SBJ/June 4 - 10, 2001/No Topic Name

League says it has the skill

A perfect slogan for Major League Lacrosse might be "If you hated the XFL ..."

The first-ever outdoor professional lacrosse league, which makes its debut Thursday and will field teams in six Northeast markets, is positioned as wholesome, family entertainment — with the best players ever assembled in the sport.

"Some of the other new sports leagues have launched with retreads or guys who can't play at the highest level," said Garry Roe, the MLL's executive director. "You can't fool the general public. If the play isn't there from either an excitement or talent standpoint, they're going to go away."

Although the MLL has made a few crowd-pleasing rule changes, like a two-point play and a 45-second shot clock, its goal is to appeal to lacrosse purists first.

The MLL won't even have much in common with the indoor National Lacrosse League, a nine-team pro circuit that averaged a respectable 8,437 fans a game last season. When the MLL staged a six-game all-star tour last summer, the male 24- to 35-year-olds who dominate the stands at indoor games were nowhere to be found. Instead, the bleachers were filled with families and their preteen children, mixed in with high school and college-age lacrosse players.

"We tried cheerleaders and loud music during play," Roe said. "The universal response we got was our fans don't like that."

Roe heads a full-time staff of 10 out of offices in Secaucus, N.J.

The league is jointly owned by team operators, who have about a 60 percent stake, and a central investment team headed by fitness guru Jake Steinfeld, Warrior Lacrosse owner Dave Morrow, Family Channel founder Tim Robertson and Roe.

Team operators each paid a franchise fee of about $1 million and must cover all franchise operating expenses. Players earn anywhere from $8,000 to $22,000 a season.

Roe said the league as a whole expects to gross about $6 million this season but will probably lose about $2 million.

"We're not naive enough to think we'll make money the first year," he said.

Teams will each play seven home games in facilities that range in capacity from 4,700 to 12,000, and the league projects an average attendance of 5,000 a game, equal to what the exhibition games drew last summer.

As of last week, teams had sold an average of 920 season tickets. The Rochester (N.Y.) Rattlers led the way with more than 1,600.

To back the individual teams' marketing efforts, the league also is running a print ad campaign in lacrosse publications and four major daily newspapers: The Sun in Baltimore, Newsday, Rochester Democrat and Boston Herald. And the league has teamed up with Host Communications to create its own magazine, Fuel, to be sold at games.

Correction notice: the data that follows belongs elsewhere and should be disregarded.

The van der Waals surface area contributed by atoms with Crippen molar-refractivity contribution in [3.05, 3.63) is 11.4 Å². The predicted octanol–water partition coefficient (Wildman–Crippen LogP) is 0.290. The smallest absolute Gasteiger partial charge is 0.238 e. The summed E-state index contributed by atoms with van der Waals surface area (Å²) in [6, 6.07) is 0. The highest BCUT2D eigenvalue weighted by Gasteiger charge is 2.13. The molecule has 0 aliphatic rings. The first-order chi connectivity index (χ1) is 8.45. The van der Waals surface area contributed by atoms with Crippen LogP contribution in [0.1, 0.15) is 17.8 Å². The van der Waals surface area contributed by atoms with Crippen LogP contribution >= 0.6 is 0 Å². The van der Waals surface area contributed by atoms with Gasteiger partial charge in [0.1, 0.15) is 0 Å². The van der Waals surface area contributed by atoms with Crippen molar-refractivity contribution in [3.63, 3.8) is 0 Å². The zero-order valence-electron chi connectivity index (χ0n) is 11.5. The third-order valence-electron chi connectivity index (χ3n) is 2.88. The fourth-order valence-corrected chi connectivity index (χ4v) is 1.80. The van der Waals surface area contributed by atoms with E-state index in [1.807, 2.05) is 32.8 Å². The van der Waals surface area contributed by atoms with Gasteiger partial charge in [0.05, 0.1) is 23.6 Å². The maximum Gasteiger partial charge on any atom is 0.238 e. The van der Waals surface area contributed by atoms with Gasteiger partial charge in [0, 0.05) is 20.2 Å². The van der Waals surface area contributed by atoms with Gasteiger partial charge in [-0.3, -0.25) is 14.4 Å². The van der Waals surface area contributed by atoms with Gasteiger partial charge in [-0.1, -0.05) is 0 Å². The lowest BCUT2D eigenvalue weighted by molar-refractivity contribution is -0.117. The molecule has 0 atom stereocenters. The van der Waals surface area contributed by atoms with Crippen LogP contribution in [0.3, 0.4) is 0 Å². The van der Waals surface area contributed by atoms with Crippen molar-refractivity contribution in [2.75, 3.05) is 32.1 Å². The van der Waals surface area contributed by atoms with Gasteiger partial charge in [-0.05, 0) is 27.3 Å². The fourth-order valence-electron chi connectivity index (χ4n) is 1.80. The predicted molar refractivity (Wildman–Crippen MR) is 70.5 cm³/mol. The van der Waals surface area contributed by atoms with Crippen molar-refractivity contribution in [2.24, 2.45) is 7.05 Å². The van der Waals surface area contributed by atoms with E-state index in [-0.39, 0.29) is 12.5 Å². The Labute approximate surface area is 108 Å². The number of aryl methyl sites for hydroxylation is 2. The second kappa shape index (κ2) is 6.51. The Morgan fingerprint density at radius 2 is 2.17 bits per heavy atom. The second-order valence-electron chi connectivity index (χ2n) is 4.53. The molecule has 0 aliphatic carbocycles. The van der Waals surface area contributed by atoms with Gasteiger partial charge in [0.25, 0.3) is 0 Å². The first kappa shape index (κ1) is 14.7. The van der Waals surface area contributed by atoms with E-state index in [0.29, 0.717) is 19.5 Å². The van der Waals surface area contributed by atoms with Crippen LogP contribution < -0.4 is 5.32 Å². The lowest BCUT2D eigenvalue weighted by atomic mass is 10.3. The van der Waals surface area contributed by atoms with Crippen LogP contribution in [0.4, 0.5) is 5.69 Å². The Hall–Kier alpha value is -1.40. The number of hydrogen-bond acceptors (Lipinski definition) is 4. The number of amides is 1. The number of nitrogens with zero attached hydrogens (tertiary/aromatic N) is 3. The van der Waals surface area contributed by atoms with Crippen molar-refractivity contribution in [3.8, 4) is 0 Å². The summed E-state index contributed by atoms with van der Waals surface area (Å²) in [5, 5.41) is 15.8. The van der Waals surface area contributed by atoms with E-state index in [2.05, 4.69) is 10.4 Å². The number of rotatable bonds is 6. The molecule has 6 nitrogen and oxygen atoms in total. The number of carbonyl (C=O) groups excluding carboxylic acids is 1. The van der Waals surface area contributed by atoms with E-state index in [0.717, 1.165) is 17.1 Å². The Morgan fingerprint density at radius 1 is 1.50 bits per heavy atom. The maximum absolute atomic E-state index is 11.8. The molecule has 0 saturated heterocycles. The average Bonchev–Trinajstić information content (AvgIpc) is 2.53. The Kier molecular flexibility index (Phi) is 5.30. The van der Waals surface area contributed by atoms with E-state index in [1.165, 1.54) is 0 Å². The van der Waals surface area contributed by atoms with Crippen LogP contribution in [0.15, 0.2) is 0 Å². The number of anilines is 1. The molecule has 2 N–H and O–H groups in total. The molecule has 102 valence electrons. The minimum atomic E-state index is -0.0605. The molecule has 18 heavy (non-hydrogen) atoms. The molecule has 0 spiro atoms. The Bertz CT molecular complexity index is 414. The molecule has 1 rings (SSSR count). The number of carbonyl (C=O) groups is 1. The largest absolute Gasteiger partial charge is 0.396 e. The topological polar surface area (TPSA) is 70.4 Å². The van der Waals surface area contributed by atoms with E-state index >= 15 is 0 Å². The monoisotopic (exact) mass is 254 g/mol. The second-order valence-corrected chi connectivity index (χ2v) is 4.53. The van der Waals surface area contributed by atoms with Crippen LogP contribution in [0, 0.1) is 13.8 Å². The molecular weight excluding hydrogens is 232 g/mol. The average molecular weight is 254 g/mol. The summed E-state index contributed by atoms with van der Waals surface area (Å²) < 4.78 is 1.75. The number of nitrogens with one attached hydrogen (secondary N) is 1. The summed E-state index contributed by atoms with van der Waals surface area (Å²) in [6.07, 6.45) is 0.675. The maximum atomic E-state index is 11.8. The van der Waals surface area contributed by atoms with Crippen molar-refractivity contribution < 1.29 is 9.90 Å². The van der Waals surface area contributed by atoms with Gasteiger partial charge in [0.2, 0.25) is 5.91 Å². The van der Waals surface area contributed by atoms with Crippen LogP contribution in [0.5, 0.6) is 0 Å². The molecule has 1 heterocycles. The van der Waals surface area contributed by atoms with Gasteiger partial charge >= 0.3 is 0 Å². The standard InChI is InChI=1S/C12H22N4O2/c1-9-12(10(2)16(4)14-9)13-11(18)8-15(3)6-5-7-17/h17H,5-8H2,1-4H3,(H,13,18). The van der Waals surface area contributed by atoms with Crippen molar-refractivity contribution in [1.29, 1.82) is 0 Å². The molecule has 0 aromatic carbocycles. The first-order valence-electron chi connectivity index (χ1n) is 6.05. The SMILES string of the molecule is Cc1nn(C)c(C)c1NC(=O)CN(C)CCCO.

In addition, two vans will travel to lacrosse tournaments, fairs and concerts throughout the summer, unrolling interactive exhibits that test the speed or accuracy of a lacrosse shot.

"No one has ever promoted the sport of lacrosse like the league is about to," said Steve Donner, CEO and part-owner of the Rattlers and a shareholder in three other Rochester professional sports teams.

To date, the league has sold only three of six available sponsorship slots, to Anheuser-Busch's Bud Light, Yahoo! Sports and SoBe Beverages, now part of PepsiCo. Each will get logo placement on one team's uniform, field-side advertising and two 30-second commercial spots in every game telecast. For that they each pay an average of $1.5 million in cash over three years, Roe said.

Reebok and Morrow's Warrior Lacrosse are two of six official suppliers.

Sponsors got good news from the league when the television schedule was announced. Originally, the league had promised that 24 games would be televised, but Fox Sports Net and five regional stations ultimately agreed to air a total of 60 MLL contests, more than doubling the advertising inventory allotted to sponsors.

As important as the cash portion of the sponsorships is an agreement to help market the sport. Roe said each sponsorship deal includes guarantees that the sponsors will back the league through consumer promotions or themed advertising.

Yahoo! Sports will run the league's all-star balloting online, as it does with the MLS.

Anheuser-Busch will place four to six Bud Light billboards in each MLL market touting its official sponsorship, the league said. SoBe will give away MLL products from its six "Lizard Mobiles," which travel to concerts and other events throughout the summer. It also will tag radio ads with a mention of the MLL. SoBe founder Bill Bishop owns the MLL's Long Island Lizards, who have adopted the SoBe logo as the team's.

Roe said that the league twice walked away from potential sponsors who viewed the MLL only as a media buy and would not commit to marketing the sport.

Major League Lacrosse
franchise capsules
Baltimore Bayhawks
Venue/capacity: Homewood Field (Johns Hopkins University)/10,000
Owner-operators: Gordan Boone, Chris Hutchins, Dave Pivec, Ray Schulmeyer
Boston Cannons
Venue/capacity: Cawley Stadium (Lowell, Mass.)/6,800
Owner-operator: Matt Dwyer
Bridgeport Barrage
Venue/capacity: Harbour Yard/5,300
Owner-operators: Charlie Dowd, Mickey Hebert, Ken Paul
Long Island Lizards
Venue/capacity: EAB Park (Hofstra University, Hempstead, N.Y.)/12,000
Owner-operators: Bill Bishop, Billy Bishop, et al.
New Jersey Pride
Venue/capacity: Yogi Berra Stadium (Montclair, N.J.)/4,700
Owner-operators: John Flood, Bob Turco
Rochester Rattlers
Venue/capacity: Frontier Field/10,868
Owner-operators: Frank DuRoss, Steve Donner, Chris Economides
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